Ambient Caroling

My friend George is looking forward to a respite from Cage performances now that the centennial is ending. He says it got so bad he couldn't even enjoy "Silent Night" anymore.   … [Read more...]

Graphing Glass


A week from today and tomorrow, I'll be in Amsterdam for the University of Amsterdam's conference on Phil Glass's Einstein on the Beach. I'm taking part in a panel discussion January 5, and on the morning of the 6th I'll give a paper on my analysis of Einstein, the writing of which I am interrupting briefly to make this announcement. My interest is in the intuitive and nonlinear (right-brain) structuring of the piece's music, which was such a departure from the process-oriented minimalism of previous years. In fact, while it's easy to see … [Read more...]

The Untold Tale

People are telling me they've received their copies of my Robert Ashley book from Amazon. (I still have only one myself.) There's one story Bob told me that I didn't include in the book, just because a scholarly book like this didn't seem the right place for it. (Well, there are several stories, but one he didn't ask me to keep to myself.) When Bob was a toddler his mother and grandmother were giving him a bath in the sink, and he managed to stick his finger into an empty electrical socket. He lost consciousness and they frantically tried to … [Read more...]

It’s a Niche

For reasons not yet clear to me, the Oxford University Press blog has been doing a series of articles about Mars, and they asked me to write an entry on Mars and music, from an astrological point of view, which is now up. They are plotting some major announcement about Mars, and apparently I am one of the few musicologist-composer-writer-astrologers around since the death of Dane Rudhyar. I almost declined, but then reflected that Uranus is trining my ascendent, which suggests that benefits may come my way from totally out-of-left-field … [Read more...]

Of the Making of Books There Is No End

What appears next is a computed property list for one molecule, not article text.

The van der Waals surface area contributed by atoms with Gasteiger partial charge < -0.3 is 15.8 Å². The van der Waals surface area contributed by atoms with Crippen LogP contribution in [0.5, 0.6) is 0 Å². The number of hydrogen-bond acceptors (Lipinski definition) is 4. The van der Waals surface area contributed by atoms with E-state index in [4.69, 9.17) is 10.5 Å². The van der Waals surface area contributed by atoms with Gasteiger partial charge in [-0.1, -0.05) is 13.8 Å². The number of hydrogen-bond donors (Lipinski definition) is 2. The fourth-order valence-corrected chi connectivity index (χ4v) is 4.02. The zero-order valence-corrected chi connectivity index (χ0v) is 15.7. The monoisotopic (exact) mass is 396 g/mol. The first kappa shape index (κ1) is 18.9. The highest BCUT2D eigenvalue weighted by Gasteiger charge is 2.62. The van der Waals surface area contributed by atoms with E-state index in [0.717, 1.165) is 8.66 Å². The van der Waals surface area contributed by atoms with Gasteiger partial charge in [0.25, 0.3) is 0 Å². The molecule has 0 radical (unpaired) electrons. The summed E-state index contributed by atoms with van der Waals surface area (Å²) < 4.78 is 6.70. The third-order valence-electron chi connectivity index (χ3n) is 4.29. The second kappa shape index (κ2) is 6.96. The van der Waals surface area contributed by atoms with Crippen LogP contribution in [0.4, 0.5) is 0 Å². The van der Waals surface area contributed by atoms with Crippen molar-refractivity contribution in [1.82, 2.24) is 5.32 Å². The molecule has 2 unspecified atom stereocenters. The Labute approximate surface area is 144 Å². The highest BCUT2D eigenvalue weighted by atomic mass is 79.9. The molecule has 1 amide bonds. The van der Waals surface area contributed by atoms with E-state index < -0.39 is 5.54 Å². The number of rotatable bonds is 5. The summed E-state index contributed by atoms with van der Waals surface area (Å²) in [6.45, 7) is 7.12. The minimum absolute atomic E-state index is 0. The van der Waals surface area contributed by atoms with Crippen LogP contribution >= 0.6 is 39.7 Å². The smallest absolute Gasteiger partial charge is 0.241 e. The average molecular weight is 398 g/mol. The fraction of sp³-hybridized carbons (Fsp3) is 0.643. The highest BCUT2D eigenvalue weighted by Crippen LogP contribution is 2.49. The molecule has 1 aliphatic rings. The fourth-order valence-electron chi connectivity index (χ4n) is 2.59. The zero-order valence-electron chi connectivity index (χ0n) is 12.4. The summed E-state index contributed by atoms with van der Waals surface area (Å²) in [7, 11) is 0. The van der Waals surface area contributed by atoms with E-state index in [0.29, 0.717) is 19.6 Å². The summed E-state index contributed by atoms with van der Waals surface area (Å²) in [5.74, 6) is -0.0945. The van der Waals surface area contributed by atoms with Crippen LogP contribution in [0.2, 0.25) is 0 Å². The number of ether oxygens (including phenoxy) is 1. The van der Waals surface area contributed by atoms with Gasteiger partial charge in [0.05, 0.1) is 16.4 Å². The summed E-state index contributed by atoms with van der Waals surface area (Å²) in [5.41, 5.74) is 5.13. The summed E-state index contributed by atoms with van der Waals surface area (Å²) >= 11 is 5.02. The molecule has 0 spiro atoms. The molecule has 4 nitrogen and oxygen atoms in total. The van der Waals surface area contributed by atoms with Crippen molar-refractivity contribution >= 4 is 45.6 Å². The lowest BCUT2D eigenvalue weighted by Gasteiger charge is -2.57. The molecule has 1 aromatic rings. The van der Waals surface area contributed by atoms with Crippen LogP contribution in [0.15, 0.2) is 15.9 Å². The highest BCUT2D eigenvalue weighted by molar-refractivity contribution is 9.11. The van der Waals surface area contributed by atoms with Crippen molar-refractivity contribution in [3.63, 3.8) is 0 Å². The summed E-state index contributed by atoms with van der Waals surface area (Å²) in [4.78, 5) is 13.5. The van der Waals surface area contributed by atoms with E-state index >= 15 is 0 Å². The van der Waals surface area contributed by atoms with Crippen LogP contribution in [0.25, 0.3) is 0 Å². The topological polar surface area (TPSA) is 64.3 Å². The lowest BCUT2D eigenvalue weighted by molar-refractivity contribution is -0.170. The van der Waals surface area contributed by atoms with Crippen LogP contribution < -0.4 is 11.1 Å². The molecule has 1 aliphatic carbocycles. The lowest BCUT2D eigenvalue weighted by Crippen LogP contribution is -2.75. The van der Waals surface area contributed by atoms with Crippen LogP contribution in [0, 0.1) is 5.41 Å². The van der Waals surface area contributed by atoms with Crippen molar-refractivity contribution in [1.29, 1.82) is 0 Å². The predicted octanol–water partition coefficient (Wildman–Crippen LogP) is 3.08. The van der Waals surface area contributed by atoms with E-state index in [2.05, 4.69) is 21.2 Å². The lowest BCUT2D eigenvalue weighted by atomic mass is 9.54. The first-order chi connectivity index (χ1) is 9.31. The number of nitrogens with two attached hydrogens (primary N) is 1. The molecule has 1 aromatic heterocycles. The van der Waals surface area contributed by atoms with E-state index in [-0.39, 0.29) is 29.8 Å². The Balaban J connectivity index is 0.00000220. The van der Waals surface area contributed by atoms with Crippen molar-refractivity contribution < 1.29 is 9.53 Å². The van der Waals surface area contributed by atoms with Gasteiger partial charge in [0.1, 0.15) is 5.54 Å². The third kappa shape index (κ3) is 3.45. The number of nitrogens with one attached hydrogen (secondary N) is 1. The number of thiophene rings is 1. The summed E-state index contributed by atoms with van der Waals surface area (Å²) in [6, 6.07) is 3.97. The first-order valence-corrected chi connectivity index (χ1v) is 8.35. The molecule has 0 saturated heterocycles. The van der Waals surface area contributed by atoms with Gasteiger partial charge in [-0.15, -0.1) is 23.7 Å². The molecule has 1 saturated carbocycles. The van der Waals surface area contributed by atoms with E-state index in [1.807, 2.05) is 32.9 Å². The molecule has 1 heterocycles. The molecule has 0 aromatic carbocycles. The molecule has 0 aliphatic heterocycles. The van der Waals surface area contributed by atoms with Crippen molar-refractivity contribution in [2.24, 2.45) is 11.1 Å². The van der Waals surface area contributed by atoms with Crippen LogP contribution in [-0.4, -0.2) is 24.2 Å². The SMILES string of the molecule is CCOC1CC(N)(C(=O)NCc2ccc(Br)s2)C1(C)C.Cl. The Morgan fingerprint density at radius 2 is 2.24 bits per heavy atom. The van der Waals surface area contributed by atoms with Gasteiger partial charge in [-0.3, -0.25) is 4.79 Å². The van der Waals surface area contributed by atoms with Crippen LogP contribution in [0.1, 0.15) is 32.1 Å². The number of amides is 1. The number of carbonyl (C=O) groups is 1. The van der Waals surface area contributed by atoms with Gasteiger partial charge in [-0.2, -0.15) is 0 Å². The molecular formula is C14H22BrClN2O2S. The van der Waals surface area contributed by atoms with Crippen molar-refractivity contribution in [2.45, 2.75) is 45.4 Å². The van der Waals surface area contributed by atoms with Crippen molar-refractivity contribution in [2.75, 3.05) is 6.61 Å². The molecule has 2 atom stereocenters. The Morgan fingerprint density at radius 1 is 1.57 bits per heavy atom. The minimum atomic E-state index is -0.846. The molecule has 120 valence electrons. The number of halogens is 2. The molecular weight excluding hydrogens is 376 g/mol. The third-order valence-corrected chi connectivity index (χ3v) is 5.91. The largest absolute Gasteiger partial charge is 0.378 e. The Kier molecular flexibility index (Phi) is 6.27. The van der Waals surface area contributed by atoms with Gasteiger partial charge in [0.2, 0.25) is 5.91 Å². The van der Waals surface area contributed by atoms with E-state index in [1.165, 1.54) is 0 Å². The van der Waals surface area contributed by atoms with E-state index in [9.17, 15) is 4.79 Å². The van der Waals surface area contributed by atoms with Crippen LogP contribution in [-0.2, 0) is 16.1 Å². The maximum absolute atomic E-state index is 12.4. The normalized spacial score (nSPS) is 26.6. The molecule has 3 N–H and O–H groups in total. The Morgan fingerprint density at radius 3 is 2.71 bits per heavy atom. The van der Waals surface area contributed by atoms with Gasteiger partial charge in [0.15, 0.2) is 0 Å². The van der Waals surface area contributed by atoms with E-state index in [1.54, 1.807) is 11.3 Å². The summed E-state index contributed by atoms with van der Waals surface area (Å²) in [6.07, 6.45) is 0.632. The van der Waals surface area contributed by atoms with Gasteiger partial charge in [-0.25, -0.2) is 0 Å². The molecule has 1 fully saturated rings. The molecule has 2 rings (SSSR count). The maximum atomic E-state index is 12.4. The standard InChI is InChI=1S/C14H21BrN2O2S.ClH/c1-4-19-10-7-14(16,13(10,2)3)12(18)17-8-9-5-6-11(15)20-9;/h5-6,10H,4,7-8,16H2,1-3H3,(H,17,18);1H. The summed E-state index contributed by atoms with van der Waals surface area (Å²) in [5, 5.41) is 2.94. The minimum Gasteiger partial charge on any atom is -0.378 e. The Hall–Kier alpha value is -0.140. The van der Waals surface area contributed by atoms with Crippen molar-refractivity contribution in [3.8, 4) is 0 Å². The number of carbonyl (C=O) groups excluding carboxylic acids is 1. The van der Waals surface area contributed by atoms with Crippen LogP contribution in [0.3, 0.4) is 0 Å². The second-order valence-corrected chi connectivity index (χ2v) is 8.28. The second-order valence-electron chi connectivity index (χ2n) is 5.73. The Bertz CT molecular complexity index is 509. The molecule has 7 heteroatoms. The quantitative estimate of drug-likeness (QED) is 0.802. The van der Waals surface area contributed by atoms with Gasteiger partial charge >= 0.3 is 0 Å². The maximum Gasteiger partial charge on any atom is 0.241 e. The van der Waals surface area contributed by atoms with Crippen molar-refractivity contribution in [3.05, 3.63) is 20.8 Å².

A single copy of my new book Robert Ashley has just arrived in the mail, inexplicably delayed these last few weeks but just as welcome now. Amazon is still giving the official release date as Dec. 16 10, so perhaps there's time to get it for Christmas. A few weeks ago I put what are, for now, the finishing touches on my Robert Ashley web site of musical examples, with charts and transcriptions from six of the operas, the piano sonata, and Outcome Inevitable. While musical examples in the book would have been nice, these have the advantage that … [Read more...]

Gearing Up for the Minimalists Again

From the Society for Minimalist Music website, here's the invitation for the Fourth International Conference on Music and Minimalism, Long Beach, CA, 3-6 October 2013: You are kindly invited to submit proposals for the Fourth International Conference on Music and Minimalism, jointly hosted by UCLA and the California State University, Long Beach on the campus of CSULB in Long Beach, CA, 3-6 October 2013. All scholars interested in music and minimalism are invited to submit paper proposals. The conference welcomes all papers concerning … [Read more...]

Gannian Homage to Ives, for Orchestra

A recording of my 2011 orchestra piece Serenity Meditation has arrived, courtesy of the Bowling Green State University New Music Festival, and conducted by J.J. Pearse. The piece, curated for this event by John Luther Adams, is based on three Ives songs, mostly "Serenity" and to a smaller extent "Sunrise" and "General William Booth Enters into Heaven." It's dedicated to Neely Bruce, who commissioned the keynote address in which I mentioned those three songs as examples of Ivesian stasis. I've had so little experience with orchestras that it's … [Read more...]